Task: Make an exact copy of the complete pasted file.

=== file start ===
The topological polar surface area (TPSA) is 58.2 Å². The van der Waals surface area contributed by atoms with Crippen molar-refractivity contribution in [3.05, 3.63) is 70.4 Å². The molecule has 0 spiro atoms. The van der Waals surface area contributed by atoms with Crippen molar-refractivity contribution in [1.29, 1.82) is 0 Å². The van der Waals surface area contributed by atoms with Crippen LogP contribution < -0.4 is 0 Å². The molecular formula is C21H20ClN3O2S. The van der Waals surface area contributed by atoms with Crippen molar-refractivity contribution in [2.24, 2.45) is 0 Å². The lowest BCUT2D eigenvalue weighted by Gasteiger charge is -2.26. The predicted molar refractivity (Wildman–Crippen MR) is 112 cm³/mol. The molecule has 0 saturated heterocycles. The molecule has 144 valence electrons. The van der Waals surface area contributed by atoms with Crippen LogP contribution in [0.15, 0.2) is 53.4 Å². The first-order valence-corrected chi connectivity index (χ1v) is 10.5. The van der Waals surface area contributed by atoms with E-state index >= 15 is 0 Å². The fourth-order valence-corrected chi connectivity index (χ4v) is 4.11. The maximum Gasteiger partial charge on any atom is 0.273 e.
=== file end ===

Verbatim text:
The topological polar surface area (TPSA) is 58.2 Å². The van der Waals surface area contributed by atoms with Crippen molar-refractivity contribution in [3.05, 3.63) is 70.4 Å². The molecule has 0 spiro atoms. The van der Waals surface area contributed by atoms with Crippen molar-refractivity contribution in [1.29, 1.82) is 0 Å². The van der Waals surface area contributed by atoms with Crippen LogP contribution < -0.4 is 0 Å². The molecular formula is C21H20ClN3O2S. The van der Waals surface area contributed by atoms with Crippen molar-refractivity contribution in [2.24, 2.45) is 0 Å². The lowest BCUT2D eigenvalue weighted by Gasteiger charge is -2.26. The predicted molar refractivity (Wildman–Crippen MR) is 112 cm³/mol. The molecule has 0 saturated heterocycles. The molecule has 144 valence electrons. The van der Waals surface area contributed by atoms with Crippen LogP contribution in [0.15, 0.2) is 53.4 Å². The first-order valence-corrected chi connectivity index (χ1v) is 10.5. The van der Waals surface area contributed by atoms with E-state index >= 15 is 0 Å². The fourth-order valence-corrected chi connectivity index (χ4v) is 4.11. The maximum Gasteiger partial charge on any atom is 0.273 e.